Narcissism isn’t a trait we encourage in children for obvious reasons. Narcissists exhibit extreme selfishness, with a grandiose view of their own talents, and a craving for admiration.
However, a new international study suggests that narcissistic students outperform their peers in the classroom.
The research was led by Kostas Papageorgiou, a lecturer in developmental psychopathology at Queen's University Belfast in the UK. The findings have since been published in the journal Personality and Individual Differences.
Papageorgiou told Medical News Today that while previous studies indicate that narcissism is a growing trend in society, it does not necessarily mean that an individual who displays high narcissistic qualities has a personality disorder.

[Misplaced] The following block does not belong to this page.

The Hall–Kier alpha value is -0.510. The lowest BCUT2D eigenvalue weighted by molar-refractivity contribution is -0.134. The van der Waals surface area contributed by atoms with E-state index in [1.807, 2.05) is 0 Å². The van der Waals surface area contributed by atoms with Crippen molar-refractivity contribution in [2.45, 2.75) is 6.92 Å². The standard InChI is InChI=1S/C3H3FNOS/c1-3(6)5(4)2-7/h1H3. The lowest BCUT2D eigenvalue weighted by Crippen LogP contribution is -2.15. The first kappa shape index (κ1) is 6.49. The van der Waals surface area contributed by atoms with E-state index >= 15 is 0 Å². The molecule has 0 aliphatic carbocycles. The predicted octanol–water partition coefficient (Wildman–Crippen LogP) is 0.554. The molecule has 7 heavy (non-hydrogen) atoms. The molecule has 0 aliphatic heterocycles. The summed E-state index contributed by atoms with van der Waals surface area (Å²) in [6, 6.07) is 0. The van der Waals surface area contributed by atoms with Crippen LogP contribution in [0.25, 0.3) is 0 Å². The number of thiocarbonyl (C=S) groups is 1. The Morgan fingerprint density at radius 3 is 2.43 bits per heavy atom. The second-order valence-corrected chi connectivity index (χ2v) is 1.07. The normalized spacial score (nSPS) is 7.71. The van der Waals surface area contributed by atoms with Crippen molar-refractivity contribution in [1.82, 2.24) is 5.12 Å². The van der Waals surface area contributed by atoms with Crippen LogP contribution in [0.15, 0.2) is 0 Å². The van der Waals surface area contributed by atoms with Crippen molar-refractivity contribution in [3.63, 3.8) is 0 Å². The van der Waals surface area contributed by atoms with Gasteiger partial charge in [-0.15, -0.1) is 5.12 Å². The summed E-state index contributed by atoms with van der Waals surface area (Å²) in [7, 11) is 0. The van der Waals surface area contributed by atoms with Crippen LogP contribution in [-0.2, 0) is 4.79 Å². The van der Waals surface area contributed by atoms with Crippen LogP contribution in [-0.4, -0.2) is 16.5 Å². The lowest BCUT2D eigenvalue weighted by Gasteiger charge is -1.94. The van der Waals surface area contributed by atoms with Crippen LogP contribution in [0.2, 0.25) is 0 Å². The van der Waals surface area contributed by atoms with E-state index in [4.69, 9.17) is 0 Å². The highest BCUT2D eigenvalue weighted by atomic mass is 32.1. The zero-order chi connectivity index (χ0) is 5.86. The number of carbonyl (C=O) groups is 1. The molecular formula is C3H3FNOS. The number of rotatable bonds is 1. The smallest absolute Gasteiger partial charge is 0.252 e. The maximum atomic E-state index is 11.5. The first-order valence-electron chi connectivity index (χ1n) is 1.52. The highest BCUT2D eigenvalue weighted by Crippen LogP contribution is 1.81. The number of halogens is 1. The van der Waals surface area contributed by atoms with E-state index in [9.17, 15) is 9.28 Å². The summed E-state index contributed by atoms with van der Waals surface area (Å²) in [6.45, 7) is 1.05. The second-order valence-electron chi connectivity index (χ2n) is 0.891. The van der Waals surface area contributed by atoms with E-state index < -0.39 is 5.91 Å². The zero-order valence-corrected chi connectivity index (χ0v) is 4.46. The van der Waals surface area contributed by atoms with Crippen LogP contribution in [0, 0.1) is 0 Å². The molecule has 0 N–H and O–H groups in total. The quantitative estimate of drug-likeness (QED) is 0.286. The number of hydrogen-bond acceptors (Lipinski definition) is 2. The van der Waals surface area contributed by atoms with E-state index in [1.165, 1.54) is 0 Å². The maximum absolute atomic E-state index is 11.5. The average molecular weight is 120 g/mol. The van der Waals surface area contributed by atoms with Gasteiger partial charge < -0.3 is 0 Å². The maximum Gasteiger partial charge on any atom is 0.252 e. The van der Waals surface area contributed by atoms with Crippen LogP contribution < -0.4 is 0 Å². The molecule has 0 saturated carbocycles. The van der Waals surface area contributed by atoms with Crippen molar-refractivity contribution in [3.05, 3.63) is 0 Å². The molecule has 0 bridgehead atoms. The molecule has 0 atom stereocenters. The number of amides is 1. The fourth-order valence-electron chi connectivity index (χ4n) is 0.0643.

“In our research, we focused on subclinical or 'normal' narcissism. Subclinical narcissism includes some of the same features of [the] clinical syndrome – grandiosity, entitlement, dominance, and superiority,” he said.
According to the study, in addition to having greater self-esteem, teens with higher levels of subclinical narcissism also tend to be more “mentally tough”. This, in turn, leads to better academic outcomes.
Papageorgiou urged a rethink in terms of how we perceive narcissism.
“We perceive emotions or personality traits as being either bad or good but psychological traits are the products of evolution; they are neither bad nor good – they are adaptive or maladaptive,” he said.
“Perhaps we should expand conventional social morality to include and celebrate all expressions of human nature.”